Indonesia has set limits on the foreign ownership of companies in several sectors it says are key to national security, including cellular and fixed line telecommunications firms, the country’s trade minister said.
The regulations would not apply to foreign investments that are already in place or are being processed, Mari Elka Pangestu said. “The new regulation isn’t retroactive.”
Foreign ownership of cellular companies will be limited to 65% and to 49% of fixed line operators, Pangestu told a news conference. The new rules apply mainly to telecommunications companies that would be formed in the future, she said.
Pangestu said the government would not allow any increase in foreign ownership in existing cellular and fixed line telephone operators if it’s already above the new limits.
At least two local cellular companies currently have foreign ownership exceeding 65%. Telekom Malaysia owns 66.98% of PT Exelcomindo Pratama while Malaysia’s Maxis Communications owns 95% of PT Natrindo Telepon Selular.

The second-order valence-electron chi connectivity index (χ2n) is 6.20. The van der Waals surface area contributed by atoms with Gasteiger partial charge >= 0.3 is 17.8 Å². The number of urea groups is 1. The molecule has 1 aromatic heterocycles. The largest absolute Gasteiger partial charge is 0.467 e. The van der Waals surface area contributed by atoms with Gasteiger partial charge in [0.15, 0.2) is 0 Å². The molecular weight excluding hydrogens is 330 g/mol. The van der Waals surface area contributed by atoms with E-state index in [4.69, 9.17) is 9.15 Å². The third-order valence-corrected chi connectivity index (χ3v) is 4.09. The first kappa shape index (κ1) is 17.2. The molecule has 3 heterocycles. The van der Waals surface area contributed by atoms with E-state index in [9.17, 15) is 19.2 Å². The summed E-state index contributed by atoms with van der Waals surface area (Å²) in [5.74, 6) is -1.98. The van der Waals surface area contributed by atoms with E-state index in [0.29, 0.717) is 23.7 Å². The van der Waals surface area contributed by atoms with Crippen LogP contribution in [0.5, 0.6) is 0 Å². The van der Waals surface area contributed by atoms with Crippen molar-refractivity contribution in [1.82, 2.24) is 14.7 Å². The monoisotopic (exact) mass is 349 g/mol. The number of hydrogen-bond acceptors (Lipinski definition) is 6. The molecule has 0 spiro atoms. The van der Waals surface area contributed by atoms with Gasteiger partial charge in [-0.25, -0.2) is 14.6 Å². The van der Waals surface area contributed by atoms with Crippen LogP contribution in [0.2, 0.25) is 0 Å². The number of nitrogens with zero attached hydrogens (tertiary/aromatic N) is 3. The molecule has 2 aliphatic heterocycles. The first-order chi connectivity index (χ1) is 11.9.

Indonesia previously had no clear limits on foreign ownership levels in the telecommunications sector.
A regulation issued in 2000 stated that foreign investors could own a maximum 49% in a telecommunications company, but did not specify whether that applied to both mobile and fixed line businesses.
Pangestu said foreigners could own up to 20% of a local media company if they buy the shares through the stock market.
The new regulations “are not really restrictive, and at least they don’t disturb current investors,” said Fauzy Ichsan, a Jakarta-based economist with Standard Chartered.
“It’s not a backward step but it’s not a big forward step,” said Peter G. Fanning, vice president of Indonesia Australia Business Council.-AP